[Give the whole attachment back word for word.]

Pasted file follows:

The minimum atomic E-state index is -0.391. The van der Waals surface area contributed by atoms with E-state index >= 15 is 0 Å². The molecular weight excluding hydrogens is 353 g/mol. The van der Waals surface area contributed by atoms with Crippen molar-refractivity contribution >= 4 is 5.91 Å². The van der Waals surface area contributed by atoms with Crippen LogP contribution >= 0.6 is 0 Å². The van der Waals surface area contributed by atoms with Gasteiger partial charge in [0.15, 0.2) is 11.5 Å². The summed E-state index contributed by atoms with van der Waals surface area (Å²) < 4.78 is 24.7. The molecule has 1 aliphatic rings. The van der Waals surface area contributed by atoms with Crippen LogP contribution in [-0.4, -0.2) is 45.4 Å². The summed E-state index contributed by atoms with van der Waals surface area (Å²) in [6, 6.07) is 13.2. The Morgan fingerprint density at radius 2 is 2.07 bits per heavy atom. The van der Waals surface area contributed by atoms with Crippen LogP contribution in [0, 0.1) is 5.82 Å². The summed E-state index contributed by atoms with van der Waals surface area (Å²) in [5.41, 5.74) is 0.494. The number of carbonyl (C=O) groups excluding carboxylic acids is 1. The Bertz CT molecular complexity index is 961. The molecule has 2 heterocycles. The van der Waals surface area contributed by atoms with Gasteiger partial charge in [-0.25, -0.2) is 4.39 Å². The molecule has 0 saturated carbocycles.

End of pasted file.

The minimum atomic E-state index is -0.391. The van der Waals surface area contributed by atoms with E-state index >= 15 is 0 Å². The molecular weight excluding hydrogens is 353 g/mol. The van der Waals surface area contributed by atoms with Crippen molar-refractivity contribution >= 4 is 5.91 Å². The van der Waals surface area contributed by atoms with Crippen LogP contribution >= 0.6 is 0 Å². The van der Waals surface area contributed by atoms with Gasteiger partial charge in [0.15, 0.2) is 11.5 Å². The summed E-state index contributed by atoms with van der Waals surface area (Å²) < 4.78 is 24.7. The molecule has 1 aliphatic rings. The van der Waals surface area contributed by atoms with Crippen LogP contribution in [-0.4, -0.2) is 45.4 Å². The summed E-state index contributed by atoms with van der Waals surface area (Å²) in [6, 6.07) is 13.2. The Morgan fingerprint density at radius 2 is 2.07 bits per heavy atom. The van der Waals surface area contributed by atoms with Crippen LogP contribution in [0, 0.1) is 5.82 Å². The summed E-state index contributed by atoms with van der Waals surface area (Å²) in [5.41, 5.74) is 0.494. The number of carbonyl (C=O) groups excluding carboxylic acids is 1. The Bertz CT molecular complexity index is 961. The molecule has 2 heterocycles. The van der Waals surface area contributed by atoms with Gasteiger partial charge in [-0.25, -0.2) is 4.39 Å². The molecule has 0 saturated carbocycles.